I’ve been in denial all this time.
Everyone, from strangers at the store to my own counselor, asks me if there’s going to be an NBA season.
And I give them all the same stock answer: “I don’t know. Probably not. But, since the Blazers always disappoint me anyway, a lost season is probably a blessing in disguise.”
I’ve tried to stay detached from the ongoing labor strife. I’ve tried to tell myself that I’m busy enough, so missed Blazers games aren’t the worst thing in the world. “Breaking Bad” and two shelves of unread books are enough to keep me entertained, I tell myself.
But all that steely resolve came crumbling down tonight as LaMarcus Aldridge hosted an exhibition game at the University of Portland. He, along with a dozen or so NBA and college players, took the court for 48 minutes of alley-oops, crazy passes and no small number of blatant-but-uncalled travels.
And I realized, way up in section 8U, how much I missed this game and the Blazers.
It was an incredibly entertaining game. It bore almost no resemblance to a real Blazers game, but it was basketball, dammit! Sadly, it might be the only basketball I see for some time. It was 48 minutes of fun. It wasn’t enough.
To know me is to know that I’m a passionate fan. I attended my first game in kindergarten with my father. We sat on wooden benches in the very last row of the Memorial Coliseum. I don’t remember who won the game, but I was hooked. I told everyone in school the next day that I’d actually gone to a game. I was mesmerized by Clyde Drexler treating gravity as more of a suggestion than law. I was entranced by the team’s fast-paced, pass-first game.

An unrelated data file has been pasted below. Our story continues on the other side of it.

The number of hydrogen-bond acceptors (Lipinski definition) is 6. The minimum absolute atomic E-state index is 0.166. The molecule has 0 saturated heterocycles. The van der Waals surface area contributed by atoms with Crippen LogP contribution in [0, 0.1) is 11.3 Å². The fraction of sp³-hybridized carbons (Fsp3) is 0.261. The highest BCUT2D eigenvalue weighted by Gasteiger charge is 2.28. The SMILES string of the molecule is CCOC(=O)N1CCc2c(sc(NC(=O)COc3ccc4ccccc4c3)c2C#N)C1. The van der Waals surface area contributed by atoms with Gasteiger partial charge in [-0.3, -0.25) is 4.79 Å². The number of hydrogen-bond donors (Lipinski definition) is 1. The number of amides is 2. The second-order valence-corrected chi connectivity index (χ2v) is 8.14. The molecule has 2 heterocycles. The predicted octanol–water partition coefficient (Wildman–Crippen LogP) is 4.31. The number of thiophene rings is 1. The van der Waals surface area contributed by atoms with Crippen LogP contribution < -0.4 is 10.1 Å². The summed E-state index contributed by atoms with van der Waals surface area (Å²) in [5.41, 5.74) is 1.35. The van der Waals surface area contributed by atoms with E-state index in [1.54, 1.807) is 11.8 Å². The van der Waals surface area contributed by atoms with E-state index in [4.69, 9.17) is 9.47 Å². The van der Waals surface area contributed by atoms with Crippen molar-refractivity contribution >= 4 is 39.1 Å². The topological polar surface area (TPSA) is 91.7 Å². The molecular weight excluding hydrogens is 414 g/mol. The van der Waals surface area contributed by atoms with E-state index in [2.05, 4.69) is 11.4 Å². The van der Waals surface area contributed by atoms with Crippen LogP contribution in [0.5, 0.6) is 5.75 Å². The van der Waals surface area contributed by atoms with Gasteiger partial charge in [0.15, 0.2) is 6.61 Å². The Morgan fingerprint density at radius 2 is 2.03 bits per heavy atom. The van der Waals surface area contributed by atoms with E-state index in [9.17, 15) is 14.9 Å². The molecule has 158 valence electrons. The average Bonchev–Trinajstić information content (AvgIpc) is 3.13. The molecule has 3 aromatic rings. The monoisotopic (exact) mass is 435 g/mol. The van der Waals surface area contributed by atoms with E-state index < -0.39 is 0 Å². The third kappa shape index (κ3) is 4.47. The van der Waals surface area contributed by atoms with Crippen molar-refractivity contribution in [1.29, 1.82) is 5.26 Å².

All that was 24 years ago. I’ve yet to grow out of it.
Instead, I went the other way and dove into full-on obsession. I went in on season tickets with a friend. I skipped work to welcome Greg Oden to Portland at Pioneer Courthouse Square. I went to Portland International Airport to welcome Spanish star Rudy Fernandez ahead of his first season with the team. I showed up to work the morning after intense games without a voice. I “joked” about jumping off the I-5 Bridge after one of Oden’s first season-ending injuries. I still own VHS tapes of Martell Webster’s 24-point quarter against the Utah Jazz and the team’s 1977 championship run — and I don’t even own a working VCR.
Would you be surprised to know that I was wearing a Wesley Matthews shirt when I put my hand in that lawn mower?
Do you really need any more proof of my obsession? Have I established my credentials yet?